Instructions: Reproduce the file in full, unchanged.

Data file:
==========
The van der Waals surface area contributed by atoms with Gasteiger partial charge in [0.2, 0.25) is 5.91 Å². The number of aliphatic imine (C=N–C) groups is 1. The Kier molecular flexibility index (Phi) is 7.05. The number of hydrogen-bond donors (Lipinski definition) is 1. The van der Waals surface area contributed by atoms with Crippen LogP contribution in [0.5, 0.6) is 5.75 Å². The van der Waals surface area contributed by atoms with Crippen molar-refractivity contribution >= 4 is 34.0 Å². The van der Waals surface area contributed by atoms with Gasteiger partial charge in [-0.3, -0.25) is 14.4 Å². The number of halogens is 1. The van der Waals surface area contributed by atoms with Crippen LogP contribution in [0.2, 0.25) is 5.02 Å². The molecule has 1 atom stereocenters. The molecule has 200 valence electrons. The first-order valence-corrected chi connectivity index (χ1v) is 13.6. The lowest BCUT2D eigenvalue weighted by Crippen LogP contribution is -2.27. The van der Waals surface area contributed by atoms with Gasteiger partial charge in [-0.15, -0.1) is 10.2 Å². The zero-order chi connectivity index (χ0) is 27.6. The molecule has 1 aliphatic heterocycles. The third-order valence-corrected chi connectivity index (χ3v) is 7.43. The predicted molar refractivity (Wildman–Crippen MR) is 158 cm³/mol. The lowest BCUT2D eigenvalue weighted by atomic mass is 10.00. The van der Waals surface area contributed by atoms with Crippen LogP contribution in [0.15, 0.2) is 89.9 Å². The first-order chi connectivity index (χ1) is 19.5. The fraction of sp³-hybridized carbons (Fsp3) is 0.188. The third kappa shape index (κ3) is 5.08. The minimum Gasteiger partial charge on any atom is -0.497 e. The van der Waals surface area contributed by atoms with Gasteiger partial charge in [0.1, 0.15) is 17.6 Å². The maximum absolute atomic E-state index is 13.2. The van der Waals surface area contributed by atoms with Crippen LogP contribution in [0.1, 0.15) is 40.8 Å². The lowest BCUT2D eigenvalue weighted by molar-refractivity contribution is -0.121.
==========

The van der Waals surface area contributed by atoms with Gasteiger partial charge in [0.2, 0.25) is 5.91 Å². The number of aliphatic imine (C=N–C) groups is 1. The Kier molecular flexibility index (Phi) is 7.05. The number of hydrogen-bond donors (Lipinski definition) is 1. The van der Waals surface area contributed by atoms with Crippen LogP contribution in [0.5, 0.6) is 5.75 Å². The van der Waals surface area contributed by atoms with Crippen molar-refractivity contribution >= 4 is 34.0 Å². The van der Waals surface area contributed by atoms with Gasteiger partial charge in [-0.3, -0.25) is 14.4 Å². The number of halogens is 1. The van der Waals surface area contributed by atoms with Crippen LogP contribution in [0.2, 0.25) is 5.02 Å². The molecule has 1 atom stereocenters. The molecule has 200 valence electrons. The first-order valence-corrected chi connectivity index (χ1v) is 13.6. The lowest BCUT2D eigenvalue weighted by Crippen LogP contribution is -2.27. The van der Waals surface area contributed by atoms with Gasteiger partial charge in [-0.15, -0.1) is 10.2 Å². The zero-order chi connectivity index (χ0) is 27.6. The molecule has 1 aliphatic heterocycles. The third-order valence-corrected chi connectivity index (χ3v) is 7.43. The predicted molar refractivity (Wildman–Crippen MR) is 158 cm³/mol. The lowest BCUT2D eigenvalue weighted by atomic mass is 10.00. The van der Waals surface area contributed by atoms with Crippen LogP contribution in [0.15, 0.2) is 89.9 Å². The first-order chi connectivity index (χ1) is 19.5. The fraction of sp³-hybridized carbons (Fsp3) is 0.188. The third kappa shape index (κ3) is 5.08. The minimum Gasteiger partial charge on any atom is -0.497 e. The van der Waals surface area contributed by atoms with Gasteiger partial charge in [0.1, 0.15) is 17.6 Å². The maximum absolute atomic E-state index is 13.2. The van der Waals surface area contributed by atoms with Crippen LogP contribution in [0.1, 0.15) is 40.8 Å². The lowest BCUT2D eigenvalue weighted by molar-refractivity contribution is -0.121.